Climate Change and the Transition to a Carbon-free Economy: Managing Risks and Harnessing Opportunities

Wharton Risk Center Annual Workshop

December 3, 2021

Organized by the Business, Climate, and Environment Lab

Climate change presents physical risks that may have a significant impact on the financial, housing, and insurance markets. Climate change also poses transition risks, as the economy shifts to carbon-free energy sources. Emerging markets in carbon credits and for new energy finance create new opportunities for firms to promote a smooth transition to a carbon-free economy. This conference featured panels on the intersection of climate change and financial markets and the financial system, the housing market, insurance markets, and emerging markets for renewable energy finance and carbon credits.

Panel 1: Climate Change, the Financial Sector, and Financial Regulation

This panel discusses the issue of climate risk as a financial risk. We will consider how firms in the private sector are both managing climate risk and harnessing opportunities and the roles that financial regulators in the United States and the EU are and ought to be playing to address climate change.

  • Kalin Anev Janse, CFO, European Stability Mechanism
  • Brian Lehman, W’02, Managing Director, Head of Green Economy Banking, JP Morgan Chase
  • Elizabeth Lewis, Managing Director and Deputy Head of ESG, Blackstone
  • Moderator: Sarah Light, Associate Professor of Legal Studies & Business Ethics, The Wharton School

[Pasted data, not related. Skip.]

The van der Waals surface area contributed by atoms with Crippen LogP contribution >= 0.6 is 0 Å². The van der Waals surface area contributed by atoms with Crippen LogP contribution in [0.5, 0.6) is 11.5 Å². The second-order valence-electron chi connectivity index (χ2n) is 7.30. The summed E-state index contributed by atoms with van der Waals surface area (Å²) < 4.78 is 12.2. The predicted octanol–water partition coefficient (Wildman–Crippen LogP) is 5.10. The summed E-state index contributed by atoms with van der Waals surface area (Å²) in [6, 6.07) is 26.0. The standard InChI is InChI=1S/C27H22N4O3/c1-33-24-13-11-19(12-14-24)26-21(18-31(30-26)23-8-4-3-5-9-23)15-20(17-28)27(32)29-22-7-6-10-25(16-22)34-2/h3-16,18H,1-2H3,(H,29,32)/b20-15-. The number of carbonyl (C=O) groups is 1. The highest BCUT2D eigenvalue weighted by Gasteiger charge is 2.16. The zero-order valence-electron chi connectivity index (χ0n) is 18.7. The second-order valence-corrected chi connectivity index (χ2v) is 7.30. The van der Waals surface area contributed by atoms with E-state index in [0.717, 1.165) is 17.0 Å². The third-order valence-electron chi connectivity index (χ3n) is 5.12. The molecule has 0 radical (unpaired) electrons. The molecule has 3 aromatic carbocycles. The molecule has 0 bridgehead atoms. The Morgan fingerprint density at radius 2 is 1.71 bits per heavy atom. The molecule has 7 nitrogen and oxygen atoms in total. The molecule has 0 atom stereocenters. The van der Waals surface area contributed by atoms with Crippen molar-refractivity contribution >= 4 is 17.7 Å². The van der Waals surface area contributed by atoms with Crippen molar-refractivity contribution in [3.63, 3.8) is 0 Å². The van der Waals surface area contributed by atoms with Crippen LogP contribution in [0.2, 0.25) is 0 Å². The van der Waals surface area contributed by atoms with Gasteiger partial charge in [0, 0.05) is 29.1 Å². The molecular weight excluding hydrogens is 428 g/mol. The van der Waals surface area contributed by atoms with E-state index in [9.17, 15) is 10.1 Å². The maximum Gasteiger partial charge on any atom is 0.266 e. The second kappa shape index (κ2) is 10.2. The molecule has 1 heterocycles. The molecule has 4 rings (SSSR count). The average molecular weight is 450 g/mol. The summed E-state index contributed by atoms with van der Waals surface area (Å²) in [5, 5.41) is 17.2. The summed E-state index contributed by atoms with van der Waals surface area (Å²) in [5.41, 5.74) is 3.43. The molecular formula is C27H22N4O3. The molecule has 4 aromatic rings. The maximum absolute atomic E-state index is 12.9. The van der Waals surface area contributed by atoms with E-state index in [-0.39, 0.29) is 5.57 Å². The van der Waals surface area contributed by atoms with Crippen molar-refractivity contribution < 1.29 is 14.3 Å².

Panel 2: Climate Change and Insurance Markets

As the planet warms, disaster insurance is going to become ever more critical in order to secure financial resilience in the face of escalating extreme events. Yet, these same trends also raise questions of continued affordability and availability of insurance. The insurance sector also has a role to play beyond adaptation in helping to support the decarbonization of the economy. Panelists discussed the impacts of climate on the industry and the multi-faceted roles the sector can play.

  • Francis Bouchard, Managing Director for Climate, MarshMcLellan, MMC Advantage
  • Robert Muir-Wood, Chief Research Officer, RMS
  • Isabelle Santenac, Global Insurance Leader, EY
  • Swenja Surminski, Deputy Director and Head of Adaptation Research, Grantham Research Institute on Climate Change and the Environment at the London School of Economics
  • Moderator: Carolyn Kousky, Executive Director, Wharton Risk Center

Keynote Address:

Marisa Drew, W’92

Chief Sustainability Officer & Global Head Sustainability Strategy, Advisory and Finance

Credit Suisse

Panel 3: Climate Change and U.S. Housing Markets

Climate change represents the fundamental existential threat to the $36 trillion U.S. housing market. This panel discussed to what extent mortgage and housing markets are incorporating information about climate risk, how investors in real estate and financial markets are influencing the path of adaptation and changing risk perceptions, and what tools policymakers have at their disposal to mitigate growing risks and help the most vulnerable communities.

  • David Burt, Founder & CEO, DeltaTerra Capital
  • Daryl Fairweather, Chief Economist, Redfin
  • Miyuki Hino, Assistant Professor of City and Regional Planning, University of North Carolina at Chapel Hill
  • Moderator: Ben Keys, Rowan Family Foundation Professor of Real Estate, The Wharton School

Panel 4: The Future of Carbon Markets

This panel focused on the EU Emissions Trading Scheme, the California cap-and-trade market, and the Regional Greenhouse Gas Initiative. Panelists discussed how well these markets are performing, what kinds of reforms might be needed, what investors believe about future carbon-allowance prices, and the lessons that these systems can learn from each other, among other topics.

  • Casey Dwyer, W ’17, Andurand Capital
  • Katie Dykes, Commissioner at the Connecticut Department of Energy and Environmental Protection
  • Alex Rau, Environmental Commodity Partners LP
  • Emily Wimberger, Rhodium Group
  • Moderator: Arthur van Benthem, Associate Professor of Business Economics and Public Policy, The Wharton School